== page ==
There was a rich man who was quite destressed over the prospect of not being able to take his riches with him when he died. So, before he died, he loaded his briefcase with two gold bars from his private vault and left instructions to have the case locked with the key, handcuffed to his wrist and the key put in his grave clothes. His family followed his instructions to the letter. When he appeared at the pearly gates, he had the briefcase with him and the key in hand. St. Peter asked, “What do you have in your briefcase?” Very proudly, the man unlocked the case, opened it and displayed his two gold bars. St. Peter said, “Isn’t that special! You brought pavement.”
The healing of blind Bartimaeus is the last healing in Mark’s gospel and it echoes the healing of the blind beggar in Bethsaida. You may recall at that time, Jesus used his spit and touched the man’s eyes to heal him. Here, Jesus asks an important question – “What do you want me to do for you?” In today’s reading, Jesus heals Bartimaeus with a word. But Bartimaeus has a part in acknowledging his desire to be healed. Earlier, the crowds brought the blind man to Jesus, but now the crowds try to keep him away from Jesus. The cure in Bethsaida seems to lie solely on Jesus. But in Jericho, Jesus ascribes Bartimaeus’ recovery to his own faith. Jesus sends the man from Bethsaida home, but Bartimaeus follows Jesus – uniquely so, among the people whom Jesus heals in Mark’s Gospel.
It may bother us that the disciples discourage Bartimaeus from seeking Jesus. Isn’t that what we, followers of Jesus, are supposed to do – bring people to Jesus? Would the stigma of his disability warrant his exclusion? But the disciples’ discouragement brings into focus Bartimaeus’ determination. The blind man is not dissuaded. He persists until his shouts are heard and recognized. He understands that being restored to honor, productivity, and well-being will require the mercy of the one whom he reveres as the Son of David. Bartimaeus refuses to be defined by his circumstances or by the expectations of those who are able to see, who are close to Jesus. He ensures that his call is heard by Jesus.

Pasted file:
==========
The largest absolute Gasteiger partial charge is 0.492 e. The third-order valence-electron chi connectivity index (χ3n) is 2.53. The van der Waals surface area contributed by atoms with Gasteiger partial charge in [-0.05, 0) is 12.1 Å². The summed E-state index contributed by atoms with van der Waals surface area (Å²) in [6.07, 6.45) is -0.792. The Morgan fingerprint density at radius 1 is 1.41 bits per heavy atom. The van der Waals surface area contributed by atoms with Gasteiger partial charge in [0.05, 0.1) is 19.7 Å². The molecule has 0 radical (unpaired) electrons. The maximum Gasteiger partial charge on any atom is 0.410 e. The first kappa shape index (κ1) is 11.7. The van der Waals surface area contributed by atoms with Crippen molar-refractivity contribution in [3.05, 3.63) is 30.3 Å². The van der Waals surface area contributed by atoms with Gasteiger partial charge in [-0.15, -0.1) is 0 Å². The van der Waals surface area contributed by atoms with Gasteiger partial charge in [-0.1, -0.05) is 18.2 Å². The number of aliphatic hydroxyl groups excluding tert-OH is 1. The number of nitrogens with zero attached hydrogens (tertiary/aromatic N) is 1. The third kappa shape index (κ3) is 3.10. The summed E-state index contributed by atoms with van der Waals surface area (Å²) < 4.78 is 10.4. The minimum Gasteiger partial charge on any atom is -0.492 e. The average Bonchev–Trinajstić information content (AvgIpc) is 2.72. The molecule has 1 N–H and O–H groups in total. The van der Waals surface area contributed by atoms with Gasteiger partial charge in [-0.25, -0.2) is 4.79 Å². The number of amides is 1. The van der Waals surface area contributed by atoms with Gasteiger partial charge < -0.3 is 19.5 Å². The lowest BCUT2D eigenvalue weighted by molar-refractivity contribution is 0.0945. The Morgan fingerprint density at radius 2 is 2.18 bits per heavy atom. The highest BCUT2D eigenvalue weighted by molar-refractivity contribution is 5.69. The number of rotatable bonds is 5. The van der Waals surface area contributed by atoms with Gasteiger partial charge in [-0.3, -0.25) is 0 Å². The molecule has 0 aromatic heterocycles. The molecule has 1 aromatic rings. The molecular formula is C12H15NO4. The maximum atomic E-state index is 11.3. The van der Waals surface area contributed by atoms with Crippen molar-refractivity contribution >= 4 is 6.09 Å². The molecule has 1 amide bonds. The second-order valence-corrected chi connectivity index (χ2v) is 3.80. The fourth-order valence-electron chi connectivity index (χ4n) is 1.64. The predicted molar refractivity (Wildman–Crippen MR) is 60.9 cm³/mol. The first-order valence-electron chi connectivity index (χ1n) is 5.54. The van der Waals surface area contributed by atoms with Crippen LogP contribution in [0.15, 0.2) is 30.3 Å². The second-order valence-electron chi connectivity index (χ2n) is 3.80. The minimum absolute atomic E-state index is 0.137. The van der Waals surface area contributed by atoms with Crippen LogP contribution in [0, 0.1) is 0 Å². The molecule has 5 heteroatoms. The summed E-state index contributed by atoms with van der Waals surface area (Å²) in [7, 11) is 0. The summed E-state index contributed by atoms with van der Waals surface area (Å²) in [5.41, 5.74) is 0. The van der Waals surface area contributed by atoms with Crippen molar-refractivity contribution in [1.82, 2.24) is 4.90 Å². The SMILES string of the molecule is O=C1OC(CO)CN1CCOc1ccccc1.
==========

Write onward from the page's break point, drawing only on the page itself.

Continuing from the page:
The persistence and eagerness of Bartimaeus set into motion a wave of mercy, blessing, and change. Bartimaeus calls out to Jesus. Jesus calls for him. He comes to Jesus. Those who refused to let him come to Jesus are transformed. They are no longer speaking sternly to him. Their excitement is amazing. Take heart! Cheer up! On your feet! He is calling you! They have become witnesses to and vessels of mercy.
Bartimaeus is portrayed as a model of Christian discipleship. He comes to Jesus and does so by casting his cloak aside. The cloak represents all his worldly possession, probably stuffed with the fruits of his begging. Beggars in first-century Palestine would spread a cloak on the ground in front of them to collect donations from compassionate passersby. It probably isn’t much, but for Bartimaeus, his cloak was all he has. It has kept him warm through the cold nights. It has covered him and comforted him during his time of exclusion. So, in throwing off his cloak to come to Jesus, he is exposing his heart’s desire, he is offering himself in a vulnerable way. When he sheds his cloak, he is leaving his former life behind. We see the transforming effect of the Gospel. The gospel calls forth a life of love for our neighbors, of service to others, of giving from our hearts.